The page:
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Wood 101 // Max Taylor


One of the biggest mysteries of woodworking is how to finish the final product. There is a myriad of products and processes. As architecture students in design+make, we struggled as beginner woodworkers to find the correct solution. We have spent countless hours producing solid wood tabletops from repurposed pallet wood- and they need to be able to stand the test of time to serve our client. A well-crafted piece of wood furniture can long outlast its’ maker. Shaker furniture made in the mid 1800’s in the Northeast is still available. While we don’t anticipate Hardesty Renaissance to use our work for the next 150 years, it is understood that it needs to be crafted enough to last at least decade of use.


In general, there are two types of finishes; on-the-surface and in-the-surface products. On-the-surface products include polyurethanes, lacquers, and shellacs. The finish is suspended in a solvent and as the solvent evaporates, the finish is applied as a thin film on the surface on the wood. In-the-surface products are penetrating oils or oil-wax blends, such as linseed oil, tung oil, and polyx oil. These oils, along with varnishes, soak into the wood’s fibers and react with air to form a protective finish.


Seaton Hall’s Most Popular Finishes:

On-the-surface: Minwax Polycrylic, oil-based Polyurethane, Lacquer, Wipe-on Polyurethane In-the-surface: Thompson’s Water Seal, Boiled Linseed Oil, Tung Oil, Danish Oil

Each product has different advantages- resistance, durability, ease of application, just to name a few. There is no one answer for the best finish. Instead, the designer must have a brief understanding of each product and select the best finish for each application.

Resistance- A protective finish can preserve the integrity of the wood- both in resistance to heat and spills. Varnishes contain a blend of alkyd, phenolic and urethane resins. Once cured, varnishes provide the most resistant finish. On-the-surface products will turn from clear to milky or cloudy as they react to heat or chemicals.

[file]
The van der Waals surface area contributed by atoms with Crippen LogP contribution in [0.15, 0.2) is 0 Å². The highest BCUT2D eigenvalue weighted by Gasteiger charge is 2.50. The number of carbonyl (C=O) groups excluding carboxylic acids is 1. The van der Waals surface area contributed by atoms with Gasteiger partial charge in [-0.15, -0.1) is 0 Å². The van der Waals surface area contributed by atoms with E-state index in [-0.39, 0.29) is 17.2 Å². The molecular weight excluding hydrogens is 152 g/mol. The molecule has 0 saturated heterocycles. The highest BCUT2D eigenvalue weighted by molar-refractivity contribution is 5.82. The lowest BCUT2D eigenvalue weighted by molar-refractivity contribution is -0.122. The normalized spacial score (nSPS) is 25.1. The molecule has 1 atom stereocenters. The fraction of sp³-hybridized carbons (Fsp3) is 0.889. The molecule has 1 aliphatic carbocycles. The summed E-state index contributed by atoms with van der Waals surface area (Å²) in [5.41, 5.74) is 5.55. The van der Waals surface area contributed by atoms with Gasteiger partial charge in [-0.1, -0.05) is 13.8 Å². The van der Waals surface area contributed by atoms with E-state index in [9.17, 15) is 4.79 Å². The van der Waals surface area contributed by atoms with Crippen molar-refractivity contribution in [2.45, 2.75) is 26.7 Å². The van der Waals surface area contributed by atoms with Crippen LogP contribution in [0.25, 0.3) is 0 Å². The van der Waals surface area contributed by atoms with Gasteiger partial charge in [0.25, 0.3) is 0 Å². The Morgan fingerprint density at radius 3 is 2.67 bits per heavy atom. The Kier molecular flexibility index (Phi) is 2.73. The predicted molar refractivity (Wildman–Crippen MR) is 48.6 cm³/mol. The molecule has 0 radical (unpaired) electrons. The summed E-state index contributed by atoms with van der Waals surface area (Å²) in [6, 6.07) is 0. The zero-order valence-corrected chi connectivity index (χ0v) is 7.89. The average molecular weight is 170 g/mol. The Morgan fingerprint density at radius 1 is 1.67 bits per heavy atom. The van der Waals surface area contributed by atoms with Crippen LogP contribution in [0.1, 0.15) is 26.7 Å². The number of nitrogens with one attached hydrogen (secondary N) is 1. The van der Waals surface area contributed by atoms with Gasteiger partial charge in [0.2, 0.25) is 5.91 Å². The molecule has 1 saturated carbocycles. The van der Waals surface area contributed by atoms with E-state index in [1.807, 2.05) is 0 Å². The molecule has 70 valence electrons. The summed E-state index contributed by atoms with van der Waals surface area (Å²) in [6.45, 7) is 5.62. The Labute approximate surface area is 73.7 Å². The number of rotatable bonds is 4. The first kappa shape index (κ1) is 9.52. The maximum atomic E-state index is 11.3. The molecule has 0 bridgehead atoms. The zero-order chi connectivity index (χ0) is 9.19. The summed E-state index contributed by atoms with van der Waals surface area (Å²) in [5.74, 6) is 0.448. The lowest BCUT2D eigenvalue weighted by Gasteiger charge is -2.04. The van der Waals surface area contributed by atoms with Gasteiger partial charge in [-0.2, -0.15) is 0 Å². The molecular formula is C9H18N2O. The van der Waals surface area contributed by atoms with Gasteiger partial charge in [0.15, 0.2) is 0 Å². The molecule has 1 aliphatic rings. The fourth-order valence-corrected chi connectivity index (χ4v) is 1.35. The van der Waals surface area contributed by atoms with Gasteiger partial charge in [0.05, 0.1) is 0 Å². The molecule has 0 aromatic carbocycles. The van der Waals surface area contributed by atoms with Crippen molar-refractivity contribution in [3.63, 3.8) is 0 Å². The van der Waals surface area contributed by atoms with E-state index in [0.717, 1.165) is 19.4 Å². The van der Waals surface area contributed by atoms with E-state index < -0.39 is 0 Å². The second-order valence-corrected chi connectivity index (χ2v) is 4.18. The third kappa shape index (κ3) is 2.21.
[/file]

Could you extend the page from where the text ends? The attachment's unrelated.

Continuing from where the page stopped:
Durability- In high use areas, finishes must be able withstand abuse. For example, wood flooring receives much more traffic than cabinet doors. Typically, wood flooring is finished with oil-based polyurethane. It may not be the most durable, but it’s lifespan can be as long as ten years before refinishing is necessary. Some may choose to finish flooring with a polyx-oil which has a shorter lifespan, but is easier to repair small portions. Lacquers, depending on the blend, offer a good balance of durability characteristics.


Ease of application- This point of comparison is relative. A hobbyist woodworker is capable of applying all of the finishes discussed, but some are easier than others. Penetrating oils simply need to be rubbed into the surface in excess, then removed with a clean cloth. Polyurethanes and lacquers can be applied by brush or roller, but for the best consistency, they should be sprayed with an expensive paint spraying system.


In design+make, we struggled choosing the best finish for our wood products. We ended up settling on several finishes, each suited to the piece’s use. Our wood tabletops will receive moderate use so durability was our main priority. On-the-surface products will form a thin film on the surface that has enough elasticity to expand and contract with the substrate- a very beneficial attribute when working with low grade hardwood. While a lacquer would have provided greater depth and beauty to the wood, we settled on a water-based polyurethane. One advantage to this finish is that the acrylic resins prevent the finish from yellowing as years pass. The first two coats were applied by brush, with a light sanding between, with a final coat applied with a high pressure low volume spray gun.


Other wood surfaces, like our cabinetry received different finishes. The cabinet drawers received two coats of a traditional wipe-on polyurethane. This product is extremely easy to apply, dries quickly, and allowed us to streamline the building process. The drawer slides will never see direct human interaction, but to preserve the functionality of the wood, the maple was coated in a carnauba wax finish.


It is one thing to create a beautiful product, but if the finish doesn’t meet its’ anticipated future use, is it still a good thing? While we made a sacrifice not to use a lacquer which would have looked better on day one, after five years of exposure to the elements, our water-based acrylic blend polyurethane will look as good as the day it was applied. The satin finish shows the characteristics of the pallet wood, just another little advancement in our design intent. As designers, we don’t need to know everything, but we should at least know a little bit about everything. From there, we can use our resources to make the best choice for each application.

Written by Max Taylor

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